Chromatic Passing Tones
Using bebop scales is a great option because they contain chromatic passing notes, which is the sound you're looking for. There are many different bebop scales:
By adding a chromatic passing tone, these bebop scales gain something valuable: the downbeats emphasize chord tones. For example, looking at the C major bebop scale, the notes that occur on downbeats are C-E-G-A. These notes spell out a CM6 chord. The downbeats of the C dominant bebop scale spell out C-E-G-B♭, a C7 chord. The C melodic minor bebop scale spells out C-E♭-G-A, a Cm6 chord. And the C harmonic minor bebop scale spells out C-E♭-G-B♭, a Cm7 chord.
These scales teach us that it's important to think about where we want to introduce non-scale tones.
Another way to introduce non-scale tones is to approach notes chromatically. Chord tones, for example, can be approached from a half step below or from a half step above. Between the two, it's more common to approach a chord tone from a half step below. A common improvisational exercise is to surround chord tones. In the example below, I'm surrounding each chord tone of CM6 using a half step below and a whole step above:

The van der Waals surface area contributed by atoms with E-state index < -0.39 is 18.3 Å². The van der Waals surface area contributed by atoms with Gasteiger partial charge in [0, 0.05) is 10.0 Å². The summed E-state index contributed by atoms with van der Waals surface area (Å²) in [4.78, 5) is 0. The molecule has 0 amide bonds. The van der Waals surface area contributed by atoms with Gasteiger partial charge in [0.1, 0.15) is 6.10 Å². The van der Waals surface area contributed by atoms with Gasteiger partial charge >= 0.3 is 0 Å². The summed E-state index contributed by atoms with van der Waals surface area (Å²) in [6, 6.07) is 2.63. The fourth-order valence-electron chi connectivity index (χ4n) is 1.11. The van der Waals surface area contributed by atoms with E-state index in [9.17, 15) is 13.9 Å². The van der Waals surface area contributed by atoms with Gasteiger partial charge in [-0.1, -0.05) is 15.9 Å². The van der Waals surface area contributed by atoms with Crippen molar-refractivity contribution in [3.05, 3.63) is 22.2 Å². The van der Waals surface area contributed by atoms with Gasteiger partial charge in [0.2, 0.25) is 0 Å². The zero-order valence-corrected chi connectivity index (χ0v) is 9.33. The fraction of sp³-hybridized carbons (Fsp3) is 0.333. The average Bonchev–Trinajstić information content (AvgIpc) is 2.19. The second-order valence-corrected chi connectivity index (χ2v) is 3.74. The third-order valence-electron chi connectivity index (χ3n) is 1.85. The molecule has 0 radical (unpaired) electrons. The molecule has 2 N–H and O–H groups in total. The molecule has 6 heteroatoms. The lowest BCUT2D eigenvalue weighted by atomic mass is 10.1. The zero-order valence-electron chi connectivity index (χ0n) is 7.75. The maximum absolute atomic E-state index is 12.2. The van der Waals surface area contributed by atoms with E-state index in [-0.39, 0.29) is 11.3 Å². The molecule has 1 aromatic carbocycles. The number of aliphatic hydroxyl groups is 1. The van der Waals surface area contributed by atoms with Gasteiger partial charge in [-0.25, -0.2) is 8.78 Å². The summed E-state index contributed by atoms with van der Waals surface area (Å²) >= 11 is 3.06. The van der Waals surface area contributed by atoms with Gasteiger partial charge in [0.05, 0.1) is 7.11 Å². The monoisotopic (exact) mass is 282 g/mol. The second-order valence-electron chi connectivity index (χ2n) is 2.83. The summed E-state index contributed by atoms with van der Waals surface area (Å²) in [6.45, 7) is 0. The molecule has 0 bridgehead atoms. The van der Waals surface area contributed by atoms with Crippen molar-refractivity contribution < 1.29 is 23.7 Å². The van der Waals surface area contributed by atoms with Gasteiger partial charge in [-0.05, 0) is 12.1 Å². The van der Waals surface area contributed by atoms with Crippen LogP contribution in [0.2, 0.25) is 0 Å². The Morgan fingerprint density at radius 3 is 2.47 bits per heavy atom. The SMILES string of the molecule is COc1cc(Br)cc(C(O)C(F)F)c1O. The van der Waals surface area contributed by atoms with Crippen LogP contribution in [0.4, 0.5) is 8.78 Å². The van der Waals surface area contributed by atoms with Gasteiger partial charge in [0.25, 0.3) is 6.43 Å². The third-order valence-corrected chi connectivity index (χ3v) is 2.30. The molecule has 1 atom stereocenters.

Chromatic Passing Chords
The video you shared doesn't contain many chromatic scale tones (only one that I heard). What you're hearing in that video is related--chromatic passing tones. The video also contains more complex progressions that, while non-diatonic, are still very standard.
The progressions you hear in the video almost certainly aren't being improvised. But to develop an ability to improvise chord progressions, you need to learn songs and build up your vocabulary of chord progressions. Start out by transcribing the chords to the song you linked to. Find other jazz songs with similar progressions, and take note of where they differ. As you expand your vocabulary of known progressions, you'll develop a variety of choices you might decide to use on-the-spot while improvising a progression.
Some of the non-diatonic progressions you'll hear in that song alone include:
| IV Maj | ♯iv dim | I64 | V7 | I Maj |
| IV Maj | ♯iv dim | V7 |
| V7 | ♯v dim | vi min |
| II7 | V7 | I Maj | (note the II chord is dom7 rather than min7)
| I Maj | ♭iii dim | ii min | V7 |
| ii min | iv min6 | I64 | V7 | I Maj |
The best way to practice these is in context. Transcribe interesting chord progressions that you hear, play them on your instrument, try modifying them, and try combining different progressions. Categorize their function ("this one is a nice turn-around," etc.).